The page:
North American Aviation O-47
North American Aviation developed the O-47 to replace the O-19 and O-38 observation biplanes. It was larger and heavier than most preceding observation aircraft and its crew of three sat in tandem under the long canopy. Windows in the deep belly overcame the obstacle that the wings presented to downward observation and photography. The design for the XO-47 prototype originated in 1934 with General Aviation, a subsidiary of North American Aviation, as the GA-15. The Air Corps ordered 174 O-47s in 1937-38, 93 of which were assigned to National Guard units. In 1938, the Army ordered 74 O-47Bs with a redesigned engine cowling for better cooling, a more powerful engine, and improved radio equipment.
North American Aviation O-47B Specifications
||46 ft. 4 in.
||33 ft. 3 in.
||13 ft. 9 in.
||Wright R-1820 of 1,060 hp.
The O-47B was armed with one fixed, forward-firing .30 cal. machine gun plus one flexible .30 cal. machine gun in rear cockpit.
North American O-47 U.S. Army Air Force photo, World War II.
North American Aviation O-47B photographed at the National Museum of the United States Air Force, Wright-Patterson AFB, OH, August 2005. The O-47B on display was acquired in 1978 from Mr. Loren L. Florey, Jr., Eden Prairie, Minnesota. It was restored in the markings of an O-47A of the 112th Observation Squadron (Ohio National Guard) by the 179th Consolidated Aircraft Maintenance Squadron, Ohio ANG, at Mansfield, Ohio. According to the Museum, it was serial number 39-112, C/N: 51-1025. Other registrations were N73722, XB-YUW but is displayed as: 37-328. Photo: Courtesy of Bob Pettit.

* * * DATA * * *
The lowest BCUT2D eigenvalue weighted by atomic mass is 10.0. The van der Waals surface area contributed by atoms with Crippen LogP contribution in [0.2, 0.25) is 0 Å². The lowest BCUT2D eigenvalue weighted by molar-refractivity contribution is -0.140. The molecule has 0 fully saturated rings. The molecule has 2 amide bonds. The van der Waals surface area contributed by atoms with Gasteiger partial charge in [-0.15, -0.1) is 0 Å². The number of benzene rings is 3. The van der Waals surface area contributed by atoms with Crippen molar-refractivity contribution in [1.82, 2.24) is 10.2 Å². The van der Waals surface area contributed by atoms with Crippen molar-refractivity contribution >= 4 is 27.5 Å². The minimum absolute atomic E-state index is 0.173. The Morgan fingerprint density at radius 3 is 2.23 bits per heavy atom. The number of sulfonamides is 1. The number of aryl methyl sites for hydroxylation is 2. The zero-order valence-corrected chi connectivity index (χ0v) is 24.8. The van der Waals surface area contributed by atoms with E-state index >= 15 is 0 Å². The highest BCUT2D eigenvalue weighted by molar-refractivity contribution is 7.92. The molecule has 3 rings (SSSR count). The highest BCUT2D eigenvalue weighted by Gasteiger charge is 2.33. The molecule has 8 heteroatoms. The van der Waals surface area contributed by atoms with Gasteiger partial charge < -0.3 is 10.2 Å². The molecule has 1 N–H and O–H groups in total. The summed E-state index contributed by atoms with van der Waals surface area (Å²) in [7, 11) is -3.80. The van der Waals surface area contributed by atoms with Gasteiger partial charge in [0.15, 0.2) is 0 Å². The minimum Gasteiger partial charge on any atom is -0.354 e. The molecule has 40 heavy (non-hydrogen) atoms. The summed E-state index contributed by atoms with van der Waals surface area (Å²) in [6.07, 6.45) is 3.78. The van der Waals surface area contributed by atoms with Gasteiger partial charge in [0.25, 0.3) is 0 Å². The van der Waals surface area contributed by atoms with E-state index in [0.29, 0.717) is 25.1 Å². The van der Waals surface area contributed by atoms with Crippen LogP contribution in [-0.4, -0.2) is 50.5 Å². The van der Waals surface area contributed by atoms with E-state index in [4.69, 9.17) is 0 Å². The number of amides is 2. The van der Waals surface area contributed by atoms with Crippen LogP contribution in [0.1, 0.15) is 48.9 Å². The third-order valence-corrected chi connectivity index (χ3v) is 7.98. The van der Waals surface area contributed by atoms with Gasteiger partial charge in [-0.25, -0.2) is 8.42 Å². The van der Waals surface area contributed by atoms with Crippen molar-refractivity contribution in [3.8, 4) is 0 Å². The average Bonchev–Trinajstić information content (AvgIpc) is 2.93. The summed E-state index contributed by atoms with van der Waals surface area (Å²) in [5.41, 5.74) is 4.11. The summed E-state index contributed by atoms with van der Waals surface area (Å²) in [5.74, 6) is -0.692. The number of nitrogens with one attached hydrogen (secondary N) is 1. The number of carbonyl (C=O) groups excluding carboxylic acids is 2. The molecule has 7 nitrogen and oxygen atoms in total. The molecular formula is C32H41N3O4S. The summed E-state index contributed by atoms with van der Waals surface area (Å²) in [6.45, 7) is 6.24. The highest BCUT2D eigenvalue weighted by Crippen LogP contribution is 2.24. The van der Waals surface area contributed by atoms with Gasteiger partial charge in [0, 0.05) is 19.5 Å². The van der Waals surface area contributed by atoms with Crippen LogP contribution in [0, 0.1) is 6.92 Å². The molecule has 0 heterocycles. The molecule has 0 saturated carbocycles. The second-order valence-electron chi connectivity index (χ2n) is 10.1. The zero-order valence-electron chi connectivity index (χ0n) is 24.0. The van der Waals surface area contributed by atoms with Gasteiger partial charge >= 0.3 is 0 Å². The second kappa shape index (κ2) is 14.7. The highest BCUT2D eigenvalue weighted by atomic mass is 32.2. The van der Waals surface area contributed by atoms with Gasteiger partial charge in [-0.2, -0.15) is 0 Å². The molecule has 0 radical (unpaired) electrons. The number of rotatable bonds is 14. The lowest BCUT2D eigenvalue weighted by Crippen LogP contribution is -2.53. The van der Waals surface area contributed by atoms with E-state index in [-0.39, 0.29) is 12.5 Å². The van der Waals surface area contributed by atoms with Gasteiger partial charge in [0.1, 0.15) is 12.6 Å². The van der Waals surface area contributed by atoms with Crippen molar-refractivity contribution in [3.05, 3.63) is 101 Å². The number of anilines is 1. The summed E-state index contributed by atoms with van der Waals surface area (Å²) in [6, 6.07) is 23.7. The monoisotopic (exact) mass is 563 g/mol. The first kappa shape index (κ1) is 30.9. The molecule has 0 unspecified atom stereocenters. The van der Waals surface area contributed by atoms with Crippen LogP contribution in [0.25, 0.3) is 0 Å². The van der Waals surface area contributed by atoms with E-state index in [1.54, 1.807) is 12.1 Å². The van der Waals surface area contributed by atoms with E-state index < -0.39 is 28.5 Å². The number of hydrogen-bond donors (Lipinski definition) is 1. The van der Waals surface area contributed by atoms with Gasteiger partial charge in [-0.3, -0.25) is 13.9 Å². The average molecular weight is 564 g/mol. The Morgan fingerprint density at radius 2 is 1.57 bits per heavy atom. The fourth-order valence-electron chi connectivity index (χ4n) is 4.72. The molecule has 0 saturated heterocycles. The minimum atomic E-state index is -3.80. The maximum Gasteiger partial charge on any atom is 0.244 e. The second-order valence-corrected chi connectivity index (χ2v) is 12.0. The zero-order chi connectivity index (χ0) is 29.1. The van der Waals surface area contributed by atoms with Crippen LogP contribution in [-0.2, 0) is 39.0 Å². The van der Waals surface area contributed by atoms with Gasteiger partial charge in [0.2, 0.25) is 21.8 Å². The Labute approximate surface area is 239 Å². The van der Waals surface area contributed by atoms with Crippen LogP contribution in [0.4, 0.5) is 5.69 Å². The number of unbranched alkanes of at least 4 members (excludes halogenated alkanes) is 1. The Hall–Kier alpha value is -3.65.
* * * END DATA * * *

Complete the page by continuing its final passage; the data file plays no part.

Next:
North American Aviation O-47B photographed at the National Museum of the United States Air Force, Wright-Patterson AFB, OH. This is the same aircraft shown inside the Museum above.